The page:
So, what do I like about bush poetry in particular? For me, it is the rhythm, the rhyme and the word play. Much bush poetry tells stories or jokes, and that is great fun too, of course.
How old were you when you wrote your first poem?
I think I would have been in middle or late primary school. I started writing poems for family members on their birthdays.
Who is your favourite bush poet?
My favourite bush poet is CJ Dennis, but I prefer to call him simply a ‘poet’, not a ‘bush poet’. Although he lived in the bush, he wrote mostly about the city. (Banjo Paterson lived in the city, but wrote mostly about the bush. It is all very confusing, really … )
I think of CJ Dennis as a chameleon. He could do anything. He could write realistic poetry (set in both the city and the bush), he could write fantasy and satire, and he could write excellent poetry for children. Who was the real CJ Dennis? I’m still not sure.
Do you ever recite/perform your poems to an audience? (Do you have any tips?)
Yes, I often recite to an audience. In fact, all of my poems are written to be recited or read aloud. The rhythm and rhyme becomes much more evident when the poems are read aloud.
The tradition of reading poetry aloud harks back to the days of old when there were no tablets, mobile phones, TVs or even radios — and certainly no Facebook. Bush workers often used to entertain themselves by taking it in turns to recite poems to each other at the end of the working day — often around a campfire. A campfire is a great place for telling stories!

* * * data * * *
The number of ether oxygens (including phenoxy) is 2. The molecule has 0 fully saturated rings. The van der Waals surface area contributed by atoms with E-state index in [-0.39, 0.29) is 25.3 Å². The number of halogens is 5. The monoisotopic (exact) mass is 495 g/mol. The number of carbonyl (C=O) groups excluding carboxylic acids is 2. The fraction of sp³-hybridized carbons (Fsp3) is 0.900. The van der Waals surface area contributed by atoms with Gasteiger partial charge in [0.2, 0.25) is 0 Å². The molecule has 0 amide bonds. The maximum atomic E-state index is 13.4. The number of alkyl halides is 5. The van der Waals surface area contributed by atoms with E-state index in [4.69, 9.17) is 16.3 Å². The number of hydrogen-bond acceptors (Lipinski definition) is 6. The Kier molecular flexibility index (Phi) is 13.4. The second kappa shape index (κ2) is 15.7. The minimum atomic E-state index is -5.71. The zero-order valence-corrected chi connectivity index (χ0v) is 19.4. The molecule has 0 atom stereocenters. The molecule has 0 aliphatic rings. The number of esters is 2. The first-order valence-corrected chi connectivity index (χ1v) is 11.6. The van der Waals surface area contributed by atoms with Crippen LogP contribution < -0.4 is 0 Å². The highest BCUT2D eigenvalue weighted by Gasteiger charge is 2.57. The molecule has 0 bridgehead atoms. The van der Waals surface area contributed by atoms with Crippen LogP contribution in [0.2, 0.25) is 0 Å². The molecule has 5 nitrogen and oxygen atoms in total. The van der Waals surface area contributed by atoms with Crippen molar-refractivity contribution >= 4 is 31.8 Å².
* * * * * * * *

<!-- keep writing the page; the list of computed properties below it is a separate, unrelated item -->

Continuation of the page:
A tip for reciting? Choose a poem that you really like, for whatever reason. If the audience can sense your love of the poem, they are much more likely to enjoy your performance. Read it over to yourself several times before you perform it. It is important to be familiar with the work. If you can learn it off by heart, even better! If you find you are feeling nervous, remember, the performance is not about you, it is about the poem!
Do you have a tip for young writers who want to write bush poetry?
As I said earlier, it all comes back to the rhythm, or metre. Too many poets worry about the rhyme, and ignore the metre. Poetry with rhyme but no metre does not sound good. Make sure you can tap your foot or slap your thigh to the words as you read them out. If you can’t, there is something wrong with the poem.
How long did it take you to put together The Billy That Died With Its Boots On?
I began planning the book in 1990, and it was published in 2014 (this year), so that is over twenty years. Why so long? Lots of reasons. I knew that the publisher would be most interested in publishing poems that had been published before in magazines and anthologies, and it takes a long time to have enough poems published that way to make a book.
It also took me a long time to find a publisher. I received many rejections. It is very difficult to make money publishing poetry. I am extremely grateful to Walker Books for taking a risk, and publishing my book!